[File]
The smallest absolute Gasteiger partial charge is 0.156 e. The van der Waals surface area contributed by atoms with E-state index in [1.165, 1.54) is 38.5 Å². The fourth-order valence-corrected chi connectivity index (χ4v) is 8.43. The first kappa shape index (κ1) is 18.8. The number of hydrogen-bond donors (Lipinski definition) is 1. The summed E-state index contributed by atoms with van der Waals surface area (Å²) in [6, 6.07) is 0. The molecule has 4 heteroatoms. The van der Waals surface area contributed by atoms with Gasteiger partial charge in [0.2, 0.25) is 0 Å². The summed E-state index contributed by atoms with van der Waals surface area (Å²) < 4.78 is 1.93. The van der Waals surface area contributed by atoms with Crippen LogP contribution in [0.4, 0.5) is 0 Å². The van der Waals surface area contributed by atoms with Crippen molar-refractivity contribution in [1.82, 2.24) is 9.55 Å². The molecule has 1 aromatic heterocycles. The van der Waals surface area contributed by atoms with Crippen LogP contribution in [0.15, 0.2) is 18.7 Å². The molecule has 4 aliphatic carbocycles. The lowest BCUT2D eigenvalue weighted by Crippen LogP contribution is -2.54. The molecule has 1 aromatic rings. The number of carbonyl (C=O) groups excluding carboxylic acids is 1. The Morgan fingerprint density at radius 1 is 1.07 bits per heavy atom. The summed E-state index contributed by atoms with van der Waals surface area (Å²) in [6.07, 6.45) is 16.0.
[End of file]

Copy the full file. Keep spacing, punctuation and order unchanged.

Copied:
The smallest absolute Gasteiger partial charge is 0.156 e. The van der Waals surface area contributed by atoms with E-state index in [1.165, 1.54) is 38.5 Å². The fourth-order valence-corrected chi connectivity index (χ4v) is 8.43. The first kappa shape index (κ1) is 18.8. The number of hydrogen-bond donors (Lipinski definition) is 1. The summed E-state index contributed by atoms with van der Waals surface area (Å²) in [6, 6.07) is 0. The molecule has 4 heteroatoms. The van der Waals surface area contributed by atoms with Gasteiger partial charge in [0.2, 0.25) is 0 Å². The summed E-state index contributed by atoms with van der Waals surface area (Å²) < 4.78 is 1.93. The van der Waals surface area contributed by atoms with Crippen LogP contribution in [0.4, 0.5) is 0 Å². The van der Waals surface area contributed by atoms with Crippen molar-refractivity contribution in [1.82, 2.24) is 9.55 Å². The molecule has 1 aromatic heterocycles. The van der Waals surface area contributed by atoms with Crippen LogP contribution in [0.15, 0.2) is 18.7 Å². The molecule has 4 aliphatic carbocycles. The lowest BCUT2D eigenvalue weighted by Crippen LogP contribution is -2.54. The molecule has 1 aromatic rings. The number of carbonyl (C=O) groups excluding carboxylic acids is 1. The Morgan fingerprint density at radius 1 is 1.07 bits per heavy atom. The summed E-state index contributed by atoms with van der Waals surface area (Å²) in [6.07, 6.45) is 16.0.